02 Jul 2015
Australia’s health regulators are working in partnership to enforce infection control standards in dental practice and take action to manage risk to patients.
Today, the NSW Dental Council revealed it has restricted the registration of 12 registered dentists in NSW, all of whom have been involved in dental practices in inner western Sydney at the centre of a public health alert.
The Dental Council suspended six practitioners and imposed conditions on another six to manage risk to patients, after identifying serious breaches of infection control procedures and sub-standard hygiene at the clinics. NSW Health has announced a look-back of patients who have attended the clinics. Read more on the NSW health website.
On 15 June 2015, the Australian Health Practitioner Regulation Agency (AHPRA) announced it had executed four search warrants in Melbourne’s northern suburbs and removed equipment to stop unregistered individuals allegedly providing dental treatment to patients.
AHPRA today renewed its call for people who have been treated by unregistered individuals in Melbourne’s northern suburbs to come forward, amid concerns about sub-standard dental care and poor infection control. The Victorian Department of Health and Human Services is asking anyone treated at the premises to call 1800 356 061 for advice on potential public health risks.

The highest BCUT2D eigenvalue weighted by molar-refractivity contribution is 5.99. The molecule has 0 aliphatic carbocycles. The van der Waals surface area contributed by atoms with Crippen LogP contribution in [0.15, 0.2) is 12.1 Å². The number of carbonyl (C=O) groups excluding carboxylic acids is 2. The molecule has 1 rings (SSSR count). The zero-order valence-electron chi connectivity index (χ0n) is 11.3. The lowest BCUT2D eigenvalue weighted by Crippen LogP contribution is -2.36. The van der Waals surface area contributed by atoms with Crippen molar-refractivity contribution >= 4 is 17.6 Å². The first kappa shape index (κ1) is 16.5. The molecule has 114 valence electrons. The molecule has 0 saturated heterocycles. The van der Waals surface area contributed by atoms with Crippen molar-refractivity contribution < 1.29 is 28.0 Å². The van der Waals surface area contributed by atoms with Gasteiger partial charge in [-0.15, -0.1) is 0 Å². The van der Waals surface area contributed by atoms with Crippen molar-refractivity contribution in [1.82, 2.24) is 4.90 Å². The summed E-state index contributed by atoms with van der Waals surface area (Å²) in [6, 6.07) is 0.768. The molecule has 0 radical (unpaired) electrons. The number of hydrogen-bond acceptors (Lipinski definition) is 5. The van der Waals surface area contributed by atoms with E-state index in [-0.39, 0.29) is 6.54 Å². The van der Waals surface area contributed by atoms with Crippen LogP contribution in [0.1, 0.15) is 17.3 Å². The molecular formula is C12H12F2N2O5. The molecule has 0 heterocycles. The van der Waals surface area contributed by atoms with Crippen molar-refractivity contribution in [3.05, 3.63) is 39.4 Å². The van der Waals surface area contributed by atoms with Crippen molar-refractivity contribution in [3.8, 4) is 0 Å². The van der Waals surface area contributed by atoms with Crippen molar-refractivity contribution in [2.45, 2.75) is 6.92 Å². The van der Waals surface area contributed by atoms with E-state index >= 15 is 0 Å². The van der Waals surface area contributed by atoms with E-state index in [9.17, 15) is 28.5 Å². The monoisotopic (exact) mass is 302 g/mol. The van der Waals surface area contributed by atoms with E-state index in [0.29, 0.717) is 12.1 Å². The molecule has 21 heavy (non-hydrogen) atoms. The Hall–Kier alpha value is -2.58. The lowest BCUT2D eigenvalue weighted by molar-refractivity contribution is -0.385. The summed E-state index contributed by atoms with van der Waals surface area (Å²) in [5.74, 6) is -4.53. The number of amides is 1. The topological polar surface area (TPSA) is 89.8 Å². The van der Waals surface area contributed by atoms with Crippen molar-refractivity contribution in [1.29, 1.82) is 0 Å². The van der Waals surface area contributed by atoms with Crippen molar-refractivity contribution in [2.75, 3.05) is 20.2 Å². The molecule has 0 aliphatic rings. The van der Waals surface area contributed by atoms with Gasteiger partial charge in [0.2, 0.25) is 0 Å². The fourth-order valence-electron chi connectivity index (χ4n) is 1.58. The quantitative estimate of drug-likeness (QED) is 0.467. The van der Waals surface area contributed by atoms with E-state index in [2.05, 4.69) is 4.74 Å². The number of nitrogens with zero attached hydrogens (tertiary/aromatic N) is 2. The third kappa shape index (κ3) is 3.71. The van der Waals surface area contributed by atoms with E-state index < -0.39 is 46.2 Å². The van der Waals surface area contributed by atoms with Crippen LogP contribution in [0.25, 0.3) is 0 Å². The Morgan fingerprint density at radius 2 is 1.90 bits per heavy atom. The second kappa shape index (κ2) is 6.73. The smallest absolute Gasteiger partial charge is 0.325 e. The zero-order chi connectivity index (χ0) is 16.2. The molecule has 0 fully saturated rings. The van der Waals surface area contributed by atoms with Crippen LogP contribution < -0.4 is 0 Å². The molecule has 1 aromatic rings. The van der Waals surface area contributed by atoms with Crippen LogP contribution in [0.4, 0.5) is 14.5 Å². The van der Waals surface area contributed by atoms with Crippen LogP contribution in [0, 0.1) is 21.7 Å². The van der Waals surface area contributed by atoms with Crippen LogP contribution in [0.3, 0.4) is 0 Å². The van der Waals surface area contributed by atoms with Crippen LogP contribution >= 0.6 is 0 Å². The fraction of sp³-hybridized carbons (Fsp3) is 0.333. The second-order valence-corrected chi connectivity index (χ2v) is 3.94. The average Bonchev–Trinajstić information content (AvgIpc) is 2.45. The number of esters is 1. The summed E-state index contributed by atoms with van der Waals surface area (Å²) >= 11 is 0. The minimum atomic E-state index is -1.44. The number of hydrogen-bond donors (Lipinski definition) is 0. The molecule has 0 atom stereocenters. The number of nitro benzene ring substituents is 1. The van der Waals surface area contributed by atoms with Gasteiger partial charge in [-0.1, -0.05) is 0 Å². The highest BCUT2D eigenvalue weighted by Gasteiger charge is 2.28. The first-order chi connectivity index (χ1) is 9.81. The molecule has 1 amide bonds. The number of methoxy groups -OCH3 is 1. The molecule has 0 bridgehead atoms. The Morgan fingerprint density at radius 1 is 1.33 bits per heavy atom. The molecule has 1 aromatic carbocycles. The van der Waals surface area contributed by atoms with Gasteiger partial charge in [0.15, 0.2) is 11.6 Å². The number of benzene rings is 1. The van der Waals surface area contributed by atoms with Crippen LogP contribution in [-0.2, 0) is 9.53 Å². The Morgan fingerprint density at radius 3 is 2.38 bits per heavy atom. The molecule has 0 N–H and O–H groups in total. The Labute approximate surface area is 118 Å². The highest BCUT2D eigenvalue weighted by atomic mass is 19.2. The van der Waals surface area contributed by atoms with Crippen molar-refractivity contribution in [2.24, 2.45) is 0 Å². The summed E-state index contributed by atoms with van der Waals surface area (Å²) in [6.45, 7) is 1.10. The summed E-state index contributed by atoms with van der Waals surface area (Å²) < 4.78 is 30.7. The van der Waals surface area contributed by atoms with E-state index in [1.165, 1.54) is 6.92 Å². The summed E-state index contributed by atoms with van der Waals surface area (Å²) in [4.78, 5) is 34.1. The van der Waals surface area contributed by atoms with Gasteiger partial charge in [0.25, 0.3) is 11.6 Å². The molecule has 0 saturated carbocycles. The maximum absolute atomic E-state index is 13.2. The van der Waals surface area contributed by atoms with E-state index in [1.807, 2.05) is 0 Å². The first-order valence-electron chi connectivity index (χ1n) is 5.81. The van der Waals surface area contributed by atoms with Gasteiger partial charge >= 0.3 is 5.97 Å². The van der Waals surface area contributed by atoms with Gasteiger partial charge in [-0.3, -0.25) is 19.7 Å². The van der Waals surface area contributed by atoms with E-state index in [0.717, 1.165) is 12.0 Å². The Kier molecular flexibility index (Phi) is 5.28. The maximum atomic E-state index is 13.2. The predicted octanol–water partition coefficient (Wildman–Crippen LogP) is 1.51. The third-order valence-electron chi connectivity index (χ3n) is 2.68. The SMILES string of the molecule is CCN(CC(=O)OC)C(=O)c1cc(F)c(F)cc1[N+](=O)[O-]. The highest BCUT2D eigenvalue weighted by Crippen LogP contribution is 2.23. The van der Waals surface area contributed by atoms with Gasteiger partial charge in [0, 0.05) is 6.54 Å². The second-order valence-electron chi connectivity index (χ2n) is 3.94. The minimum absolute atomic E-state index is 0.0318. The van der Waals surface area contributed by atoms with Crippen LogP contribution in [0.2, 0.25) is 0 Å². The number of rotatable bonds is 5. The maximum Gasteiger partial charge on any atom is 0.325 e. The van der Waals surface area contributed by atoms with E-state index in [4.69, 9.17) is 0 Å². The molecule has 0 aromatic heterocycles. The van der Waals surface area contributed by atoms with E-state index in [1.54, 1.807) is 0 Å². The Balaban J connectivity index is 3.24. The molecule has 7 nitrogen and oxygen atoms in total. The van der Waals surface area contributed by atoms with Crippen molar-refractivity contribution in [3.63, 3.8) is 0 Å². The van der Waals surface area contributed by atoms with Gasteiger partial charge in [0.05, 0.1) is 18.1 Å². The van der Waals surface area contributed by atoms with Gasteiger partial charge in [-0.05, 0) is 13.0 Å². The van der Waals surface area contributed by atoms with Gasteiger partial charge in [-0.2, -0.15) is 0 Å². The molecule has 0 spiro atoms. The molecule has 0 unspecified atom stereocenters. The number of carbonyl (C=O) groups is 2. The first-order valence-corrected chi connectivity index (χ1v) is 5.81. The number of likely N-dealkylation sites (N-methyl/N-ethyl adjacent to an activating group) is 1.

AHPRA has charged one practitioner with a series of statutory offences and is investigating issues raised at the other three premises in Meadow Heights and Roxburgh Park. The case against Mr Muhammet Velipasaoglu has been listed for a mention hearing on 14 August 2015 in the Magistrates Court at Broadmeadows.
The Dental Board of Australia sets the standards for infection control and the professional conduct of all registered dental practitioners, including those practising in NSW. This includes Guidelines in infection control and the Code of conduct.
In partnership, the Board and the Dental Council of NSW hold all registered dental practitioners in Australia to account against these national standards. Registered dental practitioners must also meet a range of state and territory based laws to practise.
Regulation is focused on managing risk to the public, by making sure only people who are qualified and skilled to provide safe care, are registered to practice. People who are not registered health practitioners, do not have to meet minimum standards.
You can check online if your practitioner is registered on the Registers of Practitioners page. The register is the only reliable and up to date source of information about the current registration status of all Australia’s 620,000 registered health practitioners.
Download a PDF of this Media release - Regulation at work protecting patients - 2 July 2015 (216 KB,PDF)